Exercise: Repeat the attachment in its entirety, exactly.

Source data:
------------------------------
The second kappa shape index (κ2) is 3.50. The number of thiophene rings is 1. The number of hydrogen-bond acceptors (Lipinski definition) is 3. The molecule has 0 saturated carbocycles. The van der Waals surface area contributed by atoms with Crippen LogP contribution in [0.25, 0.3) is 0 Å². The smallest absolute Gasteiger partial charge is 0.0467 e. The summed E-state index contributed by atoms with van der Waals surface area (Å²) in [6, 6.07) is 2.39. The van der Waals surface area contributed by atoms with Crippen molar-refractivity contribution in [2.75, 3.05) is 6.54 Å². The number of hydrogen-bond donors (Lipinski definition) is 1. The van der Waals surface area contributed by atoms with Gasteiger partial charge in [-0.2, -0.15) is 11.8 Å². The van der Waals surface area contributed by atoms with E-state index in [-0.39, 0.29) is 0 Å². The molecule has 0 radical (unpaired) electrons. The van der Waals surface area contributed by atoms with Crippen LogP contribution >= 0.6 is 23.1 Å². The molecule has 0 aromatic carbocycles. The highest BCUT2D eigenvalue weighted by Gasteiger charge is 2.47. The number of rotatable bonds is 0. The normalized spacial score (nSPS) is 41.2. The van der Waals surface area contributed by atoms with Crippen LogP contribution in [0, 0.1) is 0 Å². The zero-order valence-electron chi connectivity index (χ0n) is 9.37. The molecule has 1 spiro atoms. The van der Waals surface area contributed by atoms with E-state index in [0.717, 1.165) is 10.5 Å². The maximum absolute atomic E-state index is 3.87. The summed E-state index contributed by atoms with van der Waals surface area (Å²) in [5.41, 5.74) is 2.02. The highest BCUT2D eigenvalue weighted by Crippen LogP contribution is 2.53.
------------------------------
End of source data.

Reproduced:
The second kappa shape index (κ2) is 3.50. The number of thiophene rings is 1. The number of hydrogen-bond acceptors (Lipinski definition) is 3. The molecule has 0 saturated carbocycles. The van der Waals surface area contributed by atoms with Crippen LogP contribution in [0.25, 0.3) is 0 Å². The smallest absolute Gasteiger partial charge is 0.0467 e. The summed E-state index contributed by atoms with van der Waals surface area (Å²) in [6, 6.07) is 2.39. The van der Waals surface area contributed by atoms with Crippen molar-refractivity contribution in [2.75, 3.05) is 6.54 Å². The number of hydrogen-bond donors (Lipinski definition) is 1. The van der Waals surface area contributed by atoms with Gasteiger partial charge in [-0.2, -0.15) is 11.8 Å². The van der Waals surface area contributed by atoms with E-state index in [-0.39, 0.29) is 0 Å². The molecule has 0 radical (unpaired) electrons. The van der Waals surface area contributed by atoms with Crippen LogP contribution >= 0.6 is 23.1 Å². The molecule has 0 aromatic carbocycles. The highest BCUT2D eigenvalue weighted by Gasteiger charge is 2.47. The number of rotatable bonds is 0. The normalized spacial score (nSPS) is 41.2. The van der Waals surface area contributed by atoms with Crippen LogP contribution in [0, 0.1) is 0 Å². The zero-order valence-electron chi connectivity index (χ0n) is 9.37. The molecule has 1 spiro atoms. The van der Waals surface area contributed by atoms with E-state index in [0.717, 1.165) is 10.5 Å². The maximum absolute atomic E-state index is 3.87. The summed E-state index contributed by atoms with van der Waals surface area (Å²) in [5.41, 5.74) is 2.02. The highest BCUT2D eigenvalue weighted by Crippen LogP contribution is 2.53.